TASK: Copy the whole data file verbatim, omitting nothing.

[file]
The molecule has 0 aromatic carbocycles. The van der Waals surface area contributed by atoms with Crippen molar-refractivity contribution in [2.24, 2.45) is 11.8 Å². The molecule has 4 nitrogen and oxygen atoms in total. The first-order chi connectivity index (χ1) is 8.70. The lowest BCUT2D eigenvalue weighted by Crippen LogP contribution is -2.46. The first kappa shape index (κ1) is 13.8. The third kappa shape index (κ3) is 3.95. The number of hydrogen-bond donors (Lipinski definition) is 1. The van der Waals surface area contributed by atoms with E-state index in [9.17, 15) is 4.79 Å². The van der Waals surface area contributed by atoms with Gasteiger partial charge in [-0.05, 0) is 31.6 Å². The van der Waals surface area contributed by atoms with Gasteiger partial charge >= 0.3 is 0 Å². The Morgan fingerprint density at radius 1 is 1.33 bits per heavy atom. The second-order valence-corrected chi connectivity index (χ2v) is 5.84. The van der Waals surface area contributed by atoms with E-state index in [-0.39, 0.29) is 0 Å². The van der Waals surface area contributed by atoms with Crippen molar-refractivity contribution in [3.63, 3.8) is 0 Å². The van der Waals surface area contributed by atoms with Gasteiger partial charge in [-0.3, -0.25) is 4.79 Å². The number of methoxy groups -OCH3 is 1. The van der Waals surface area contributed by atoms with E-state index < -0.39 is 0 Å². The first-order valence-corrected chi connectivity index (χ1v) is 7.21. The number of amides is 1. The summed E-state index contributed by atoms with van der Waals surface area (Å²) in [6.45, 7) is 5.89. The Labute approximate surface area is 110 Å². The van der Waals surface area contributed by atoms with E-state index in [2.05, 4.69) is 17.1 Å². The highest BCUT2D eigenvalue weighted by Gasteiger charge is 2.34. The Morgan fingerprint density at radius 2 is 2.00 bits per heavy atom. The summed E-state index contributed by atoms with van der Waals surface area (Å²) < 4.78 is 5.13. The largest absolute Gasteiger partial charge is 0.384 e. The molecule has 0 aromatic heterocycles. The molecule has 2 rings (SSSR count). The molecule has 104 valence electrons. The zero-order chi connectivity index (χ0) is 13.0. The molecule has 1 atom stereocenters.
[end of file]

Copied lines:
The molecule has 0 aromatic carbocycles. The van der Waals surface area contributed by atoms with Crippen molar-refractivity contribution in [2.24, 2.45) is 11.8 Å². The molecule has 4 nitrogen and oxygen atoms in total. The first-order chi connectivity index (χ1) is 8.70. The lowest BCUT2D eigenvalue weighted by Crippen LogP contribution is -2.46. The first kappa shape index (κ1) is 13.8. The third kappa shape index (κ3) is 3.95. The number of hydrogen-bond donors (Lipinski definition) is 1. The van der Waals surface area contributed by atoms with E-state index in [9.17, 15) is 4.79 Å². The van der Waals surface area contributed by atoms with Gasteiger partial charge in [-0.05, 0) is 31.6 Å². The van der Waals surface area contributed by atoms with Gasteiger partial charge >= 0.3 is 0 Å². The Morgan fingerprint density at radius 1 is 1.33 bits per heavy atom. The second-order valence-corrected chi connectivity index (χ2v) is 5.84. The van der Waals surface area contributed by atoms with E-state index in [-0.39, 0.29) is 0 Å². The van der Waals surface area contributed by atoms with Crippen molar-refractivity contribution in [3.63, 3.8) is 0 Å². The van der Waals surface area contributed by atoms with Gasteiger partial charge in [-0.3, -0.25) is 4.79 Å². The number of methoxy groups -OCH3 is 1. The van der Waals surface area contributed by atoms with E-state index < -0.39 is 0 Å². The first-order valence-corrected chi connectivity index (χ1v) is 7.21. The number of amides is 1. The summed E-state index contributed by atoms with van der Waals surface area (Å²) in [6.45, 7) is 5.89. The Labute approximate surface area is 110 Å². The van der Waals surface area contributed by atoms with E-state index in [2.05, 4.69) is 17.1 Å². The highest BCUT2D eigenvalue weighted by Gasteiger charge is 2.34. The Morgan fingerprint density at radius 2 is 2.00 bits per heavy atom. The summed E-state index contributed by atoms with van der Waals surface area (Å²) < 4.78 is 5.13. The largest absolute Gasteiger partial charge is 0.384 e. The molecule has 0 aromatic heterocycles. The molecule has 2 rings (SSSR count). The molecule has 104 valence electrons. The zero-order chi connectivity index (χ0) is 13.0. The molecule has 1 atom stereocenters.